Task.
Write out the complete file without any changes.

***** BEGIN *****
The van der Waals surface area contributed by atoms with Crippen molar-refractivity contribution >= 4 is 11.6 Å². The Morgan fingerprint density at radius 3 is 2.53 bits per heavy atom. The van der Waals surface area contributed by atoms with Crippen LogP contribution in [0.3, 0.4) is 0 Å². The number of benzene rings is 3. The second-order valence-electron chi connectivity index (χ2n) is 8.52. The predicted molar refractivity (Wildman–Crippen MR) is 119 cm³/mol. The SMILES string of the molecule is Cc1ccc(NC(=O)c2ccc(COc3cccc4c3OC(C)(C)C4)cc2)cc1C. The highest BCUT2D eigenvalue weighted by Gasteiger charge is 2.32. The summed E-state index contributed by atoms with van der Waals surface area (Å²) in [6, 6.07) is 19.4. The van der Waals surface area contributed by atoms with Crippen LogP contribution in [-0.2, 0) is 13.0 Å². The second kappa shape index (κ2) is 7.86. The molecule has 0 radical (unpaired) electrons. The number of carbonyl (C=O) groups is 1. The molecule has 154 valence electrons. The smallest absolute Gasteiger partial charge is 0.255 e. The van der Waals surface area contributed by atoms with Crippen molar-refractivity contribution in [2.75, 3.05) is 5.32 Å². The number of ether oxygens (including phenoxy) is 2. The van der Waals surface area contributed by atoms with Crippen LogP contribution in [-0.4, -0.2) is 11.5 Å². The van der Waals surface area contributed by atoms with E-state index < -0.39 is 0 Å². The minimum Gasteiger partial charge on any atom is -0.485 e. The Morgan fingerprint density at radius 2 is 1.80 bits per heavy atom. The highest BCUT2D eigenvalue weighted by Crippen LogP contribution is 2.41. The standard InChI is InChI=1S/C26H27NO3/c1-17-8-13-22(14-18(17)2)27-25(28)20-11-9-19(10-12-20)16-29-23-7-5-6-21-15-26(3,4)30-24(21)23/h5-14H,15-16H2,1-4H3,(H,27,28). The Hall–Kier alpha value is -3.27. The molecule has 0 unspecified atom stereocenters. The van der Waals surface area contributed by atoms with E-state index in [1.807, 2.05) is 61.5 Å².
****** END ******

The van der Waals surface area contributed by atoms with Crippen molar-refractivity contribution >= 4 is 11.6 Å². The Morgan fingerprint density at radius 3 is 2.53 bits per heavy atom. The van der Waals surface area contributed by atoms with Crippen LogP contribution in [0.3, 0.4) is 0 Å². The number of benzene rings is 3. The second-order valence-electron chi connectivity index (χ2n) is 8.52. The predicted molar refractivity (Wildman–Crippen MR) is 119 cm³/mol. The SMILES string of the molecule is Cc1ccc(NC(=O)c2ccc(COc3cccc4c3OC(C)(C)C4)cc2)cc1C. The highest BCUT2D eigenvalue weighted by Gasteiger charge is 2.32. The summed E-state index contributed by atoms with van der Waals surface area (Å²) in [6, 6.07) is 19.4. The van der Waals surface area contributed by atoms with Crippen LogP contribution in [-0.2, 0) is 13.0 Å². The second kappa shape index (κ2) is 7.86. The molecule has 0 radical (unpaired) electrons. The number of carbonyl (C=O) groups is 1. The molecule has 154 valence electrons. The smallest absolute Gasteiger partial charge is 0.255 e. The van der Waals surface area contributed by atoms with Crippen molar-refractivity contribution in [2.75, 3.05) is 5.32 Å². The number of ether oxygens (including phenoxy) is 2. The van der Waals surface area contributed by atoms with Crippen LogP contribution in [-0.4, -0.2) is 11.5 Å². The van der Waals surface area contributed by atoms with E-state index < -0.39 is 0 Å². The minimum Gasteiger partial charge on any atom is -0.485 e. The Morgan fingerprint density at radius 2 is 1.80 bits per heavy atom. The highest BCUT2D eigenvalue weighted by Crippen LogP contribution is 2.41. The standard InChI is InChI=1S/C26H27NO3/c1-17-8-13-22(14-18(17)2)27-25(28)20-11-9-19(10-12-20)16-29-23-7-5-6-21-15-26(3,4)30-24(21)23/h5-14H,15-16H2,1-4H3,(H,27,28). The Hall–Kier alpha value is -3.27. The molecule has 0 unspecified atom stereocenters. The van der Waals surface area contributed by atoms with E-state index in [1.807, 2.05) is 61.5 Å².